One of the things that would have hampered the Soviet Union’s deployment of its VDV was the lack of sufficient lift capacity, especially at the strategic/ operational level. At the tactical level insertion by helicopter would have been more common but even so the number of heavy- lift helicopters to move vehicles was limited. The non- mechanised companies could be para dropped of they could be flown in by helicopter. The engineers in the brigade were trained to make landing strips for aircraft out of West German roads (doubtless these would have been recce’d in advance) to bring in heavier vehicles.

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The HQ company stand, three Heavy Companies and two recce  attachments in close up. All vehicles and figures are from Heroics and Ros.

Below is my interpretation of the brigade. Sources differ as to whether there are 2 Heavy battalions or one either way there are four battalions.

 

HQ coy

AT company, BRDM3- can be fielded as 3 AT attachments.

2 or 3 Air Assault Battalions:3 companies of Infantry (limited AT).

1 or 2 Heavy Air Assault Battalion: 3 companies of Mechanised Infantry, BMDs (Advanced AT).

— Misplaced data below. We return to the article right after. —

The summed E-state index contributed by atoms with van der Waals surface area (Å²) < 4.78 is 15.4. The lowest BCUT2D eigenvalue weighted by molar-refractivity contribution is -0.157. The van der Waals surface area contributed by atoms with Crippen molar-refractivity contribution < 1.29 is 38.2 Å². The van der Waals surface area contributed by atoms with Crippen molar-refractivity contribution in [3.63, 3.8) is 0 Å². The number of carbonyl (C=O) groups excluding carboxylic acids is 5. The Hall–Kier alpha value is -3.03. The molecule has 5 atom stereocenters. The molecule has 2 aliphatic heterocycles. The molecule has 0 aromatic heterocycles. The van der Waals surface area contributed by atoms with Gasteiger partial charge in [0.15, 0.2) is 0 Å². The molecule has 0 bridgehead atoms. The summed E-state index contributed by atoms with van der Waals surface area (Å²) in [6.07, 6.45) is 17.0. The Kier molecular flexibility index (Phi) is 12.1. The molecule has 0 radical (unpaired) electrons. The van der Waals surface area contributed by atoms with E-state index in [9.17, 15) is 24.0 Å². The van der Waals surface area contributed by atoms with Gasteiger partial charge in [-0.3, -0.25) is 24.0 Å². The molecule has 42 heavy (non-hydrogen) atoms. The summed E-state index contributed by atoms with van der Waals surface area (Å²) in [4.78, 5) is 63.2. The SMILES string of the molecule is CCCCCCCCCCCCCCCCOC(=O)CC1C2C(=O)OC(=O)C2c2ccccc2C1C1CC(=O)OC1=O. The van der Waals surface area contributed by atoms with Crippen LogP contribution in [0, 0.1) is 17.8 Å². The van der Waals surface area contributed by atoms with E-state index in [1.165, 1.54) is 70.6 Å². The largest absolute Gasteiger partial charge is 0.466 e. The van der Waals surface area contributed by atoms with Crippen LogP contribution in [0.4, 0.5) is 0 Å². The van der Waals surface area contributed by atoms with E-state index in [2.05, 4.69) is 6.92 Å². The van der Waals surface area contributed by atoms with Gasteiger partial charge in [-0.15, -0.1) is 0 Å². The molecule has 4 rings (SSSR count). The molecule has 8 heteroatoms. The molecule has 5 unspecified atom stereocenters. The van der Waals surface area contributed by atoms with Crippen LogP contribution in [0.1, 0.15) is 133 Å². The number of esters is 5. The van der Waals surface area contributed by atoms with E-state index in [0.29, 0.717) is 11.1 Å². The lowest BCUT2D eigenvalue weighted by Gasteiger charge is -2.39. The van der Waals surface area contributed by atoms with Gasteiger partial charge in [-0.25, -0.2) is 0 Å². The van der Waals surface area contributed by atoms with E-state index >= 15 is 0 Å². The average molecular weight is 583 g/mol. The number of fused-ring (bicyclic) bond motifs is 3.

Attachments:

1 light Recce, BRDM or GAZ jeep.

2 AA, ZSU 23/2s on BTRDs

3 Engineers, GAZ jeeps.

3 Mortar, 120mm.

1 AT, 85mm ATG

 

For my collection I’ve got far more attachments than I actually need, this is primarily to have some variation in what I can field.

 

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Three Engineer attachments.

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Three SO120 mortars (a breech loading 120mm mortar on the BMD APC chassis).

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AGS17 Plamya automatic grenade launcher attachments.

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The BRDM based ATGMs which act as the anti- tank attachments.

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A MMG attachment.

 

I’ve come up with a couple of scenarios to use with the unit that reflect the sort of tactical missions they’d have been given. The first is a landing to capture a bridge and then hold it against a counter attack until relieved, the second is to attack into NATO rear areas to take out a HQ. I’ll post some game reports when I’ve played them.

I may yet expand my collection to be able to field a regiment from a fully fledged Airborne Division later on.

Cheers,

 

Pete.

 

1944: Race to the Rhine- board game.

With three run throughs of the boardgame under my belt now I thought I’d offer up a few observations of the game.